The Natural Resources Defense Council (NRDC) yesterday filed suit in federal court to force the Department of Energy to produce documents relating to the development of the Bush administration's energy policy.
The left-leaning environmental group now joins the conservative watchdog organization, Judicial Watch, in an effort to gain access via the courts to information they say should be public.
Judicial Watch filed suit in May against the Energy Department and other agencies, and in July against the National Energy Policy Development Group chaired by Vice President Cheney, demanding that the administration release records on who met with the task force and when.
The two groups are keeping the heat on the administration at a time when the General Accounting Office, led by Comptroller General David M. Walker, has put on hold its own legal challenge for the records. Energy legislation is pending on the Hill, and the groups say that now is the time to see who had a role in influencing it.
Both organizations see the administration's effort to withhold the records as part of a larger pattern of secrecy and as an abuse of executive power. The NRDC first requested the information in April under the Freedom of Information Act (FOIA). It sued yesterday in the U.S. District Court for the District of Columbia.
"The public has a right to know who's trying to buy government policy. We've waited long enough. So we're going to court to get it," said Sharon Buccino, an NRDC attorney.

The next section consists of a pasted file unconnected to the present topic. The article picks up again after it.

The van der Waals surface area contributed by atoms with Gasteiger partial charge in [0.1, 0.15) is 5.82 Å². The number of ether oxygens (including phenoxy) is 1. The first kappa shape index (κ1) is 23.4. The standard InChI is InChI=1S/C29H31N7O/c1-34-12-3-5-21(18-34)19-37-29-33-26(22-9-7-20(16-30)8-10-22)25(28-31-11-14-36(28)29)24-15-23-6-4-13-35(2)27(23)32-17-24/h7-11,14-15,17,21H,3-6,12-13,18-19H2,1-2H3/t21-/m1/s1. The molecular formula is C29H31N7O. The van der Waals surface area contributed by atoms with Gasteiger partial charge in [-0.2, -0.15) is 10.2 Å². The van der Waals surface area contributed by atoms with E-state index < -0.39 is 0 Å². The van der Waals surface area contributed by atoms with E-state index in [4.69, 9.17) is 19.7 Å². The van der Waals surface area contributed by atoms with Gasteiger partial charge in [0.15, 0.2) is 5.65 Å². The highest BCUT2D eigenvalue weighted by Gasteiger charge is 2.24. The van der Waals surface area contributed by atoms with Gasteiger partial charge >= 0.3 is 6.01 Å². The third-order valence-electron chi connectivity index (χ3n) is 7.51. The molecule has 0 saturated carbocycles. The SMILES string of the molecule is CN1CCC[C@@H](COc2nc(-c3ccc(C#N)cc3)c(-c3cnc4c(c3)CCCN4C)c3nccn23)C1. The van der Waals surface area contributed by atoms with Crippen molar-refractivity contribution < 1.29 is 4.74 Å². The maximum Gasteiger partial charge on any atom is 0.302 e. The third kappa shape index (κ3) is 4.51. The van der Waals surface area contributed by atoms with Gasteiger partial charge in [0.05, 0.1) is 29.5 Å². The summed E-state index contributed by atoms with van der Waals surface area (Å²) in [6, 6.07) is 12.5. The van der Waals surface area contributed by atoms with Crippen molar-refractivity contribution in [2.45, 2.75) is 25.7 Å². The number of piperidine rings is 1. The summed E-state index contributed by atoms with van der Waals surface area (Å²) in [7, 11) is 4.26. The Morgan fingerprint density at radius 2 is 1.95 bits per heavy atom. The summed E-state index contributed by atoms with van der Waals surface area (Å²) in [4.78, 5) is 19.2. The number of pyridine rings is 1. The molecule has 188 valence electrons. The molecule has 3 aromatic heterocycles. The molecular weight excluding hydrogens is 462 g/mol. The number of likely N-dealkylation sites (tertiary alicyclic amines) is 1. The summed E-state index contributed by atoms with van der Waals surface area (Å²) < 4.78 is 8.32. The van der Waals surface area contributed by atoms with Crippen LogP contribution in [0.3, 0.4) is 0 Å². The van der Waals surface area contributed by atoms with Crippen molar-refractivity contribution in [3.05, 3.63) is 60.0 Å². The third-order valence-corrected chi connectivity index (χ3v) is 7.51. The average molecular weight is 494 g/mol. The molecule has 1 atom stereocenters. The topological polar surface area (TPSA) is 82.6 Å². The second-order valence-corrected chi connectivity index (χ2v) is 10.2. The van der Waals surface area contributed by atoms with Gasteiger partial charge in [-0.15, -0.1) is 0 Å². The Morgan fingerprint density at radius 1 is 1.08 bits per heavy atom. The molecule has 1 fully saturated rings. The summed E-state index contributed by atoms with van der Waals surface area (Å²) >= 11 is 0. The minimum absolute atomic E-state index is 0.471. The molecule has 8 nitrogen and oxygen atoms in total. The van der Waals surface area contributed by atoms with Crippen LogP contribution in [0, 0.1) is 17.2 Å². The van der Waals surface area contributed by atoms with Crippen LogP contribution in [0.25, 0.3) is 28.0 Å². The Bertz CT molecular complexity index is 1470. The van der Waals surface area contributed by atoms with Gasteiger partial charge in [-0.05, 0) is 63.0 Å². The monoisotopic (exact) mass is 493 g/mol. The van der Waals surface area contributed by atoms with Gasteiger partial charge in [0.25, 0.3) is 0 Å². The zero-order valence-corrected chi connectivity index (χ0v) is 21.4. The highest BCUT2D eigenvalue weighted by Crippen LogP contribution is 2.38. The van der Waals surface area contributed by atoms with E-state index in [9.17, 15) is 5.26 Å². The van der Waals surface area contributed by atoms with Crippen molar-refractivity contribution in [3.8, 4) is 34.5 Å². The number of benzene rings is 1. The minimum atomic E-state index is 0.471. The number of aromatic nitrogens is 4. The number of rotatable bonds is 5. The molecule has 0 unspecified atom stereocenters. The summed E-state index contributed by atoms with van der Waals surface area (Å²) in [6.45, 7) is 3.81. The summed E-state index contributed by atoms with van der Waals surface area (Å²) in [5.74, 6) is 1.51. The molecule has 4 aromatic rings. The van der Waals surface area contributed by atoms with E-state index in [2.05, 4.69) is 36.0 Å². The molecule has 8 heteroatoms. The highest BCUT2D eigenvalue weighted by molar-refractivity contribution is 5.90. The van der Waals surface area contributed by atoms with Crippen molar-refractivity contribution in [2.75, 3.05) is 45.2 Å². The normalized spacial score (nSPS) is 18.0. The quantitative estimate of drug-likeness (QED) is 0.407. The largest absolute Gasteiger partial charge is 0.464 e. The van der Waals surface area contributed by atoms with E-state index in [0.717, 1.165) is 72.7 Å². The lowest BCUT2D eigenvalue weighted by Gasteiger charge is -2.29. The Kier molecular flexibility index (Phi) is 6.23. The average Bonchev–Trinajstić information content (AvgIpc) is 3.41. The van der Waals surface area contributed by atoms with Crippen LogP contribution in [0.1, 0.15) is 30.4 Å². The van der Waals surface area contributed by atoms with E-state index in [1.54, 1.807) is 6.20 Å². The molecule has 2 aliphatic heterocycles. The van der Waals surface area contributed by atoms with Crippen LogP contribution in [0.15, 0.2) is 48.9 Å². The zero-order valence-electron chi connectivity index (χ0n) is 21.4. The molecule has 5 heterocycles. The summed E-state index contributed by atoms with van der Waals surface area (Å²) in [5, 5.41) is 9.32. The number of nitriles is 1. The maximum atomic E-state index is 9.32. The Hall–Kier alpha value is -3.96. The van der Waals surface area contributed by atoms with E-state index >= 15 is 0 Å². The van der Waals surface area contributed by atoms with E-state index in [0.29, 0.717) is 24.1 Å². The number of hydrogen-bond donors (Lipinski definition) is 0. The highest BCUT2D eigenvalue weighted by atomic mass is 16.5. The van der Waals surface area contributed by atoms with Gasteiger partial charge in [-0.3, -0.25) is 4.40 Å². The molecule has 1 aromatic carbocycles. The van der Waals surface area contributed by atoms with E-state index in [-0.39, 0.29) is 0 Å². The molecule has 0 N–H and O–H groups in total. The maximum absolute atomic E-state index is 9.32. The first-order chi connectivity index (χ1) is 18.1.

The administration contends that the Cheney task force is not a federal agency and therefore not subject to FOIA. However, the group is made up of the heads of various federal agencies directly subject to FOIA. So NRDC is suing the agency that has the most documents, the Energy Department.
The Energy Department has provided NRDC with "many of the documents" it has requested, is looking for the rest and has "fully complied" with all similar requests, department spokeswoman Jeanne Lopatto said.
But Buccino said all the Energy Department has provided is a form letter sent out before the task force met. The agency has been saying for months that it is trying to find the rest of the documents, Buccino said.
White House deputy press secretary Claire Buchan disputed the secrecy charges. "The administration is forthright and will continue to be forthright while ensuring it is acting in a deliberative manner," she said.
The GOP-controlled House of Representatives last summer passed a comprehensive bill that reflected the task force's recommendations, including drilling for oil in the Arctic National Wildlife Refuge. Last week, Senate Democratic leaders introduced a bill that did not include such a provision, instead focusing on conservation, efficiency and developing new energy sources. The legislation is expected to be debated next year.
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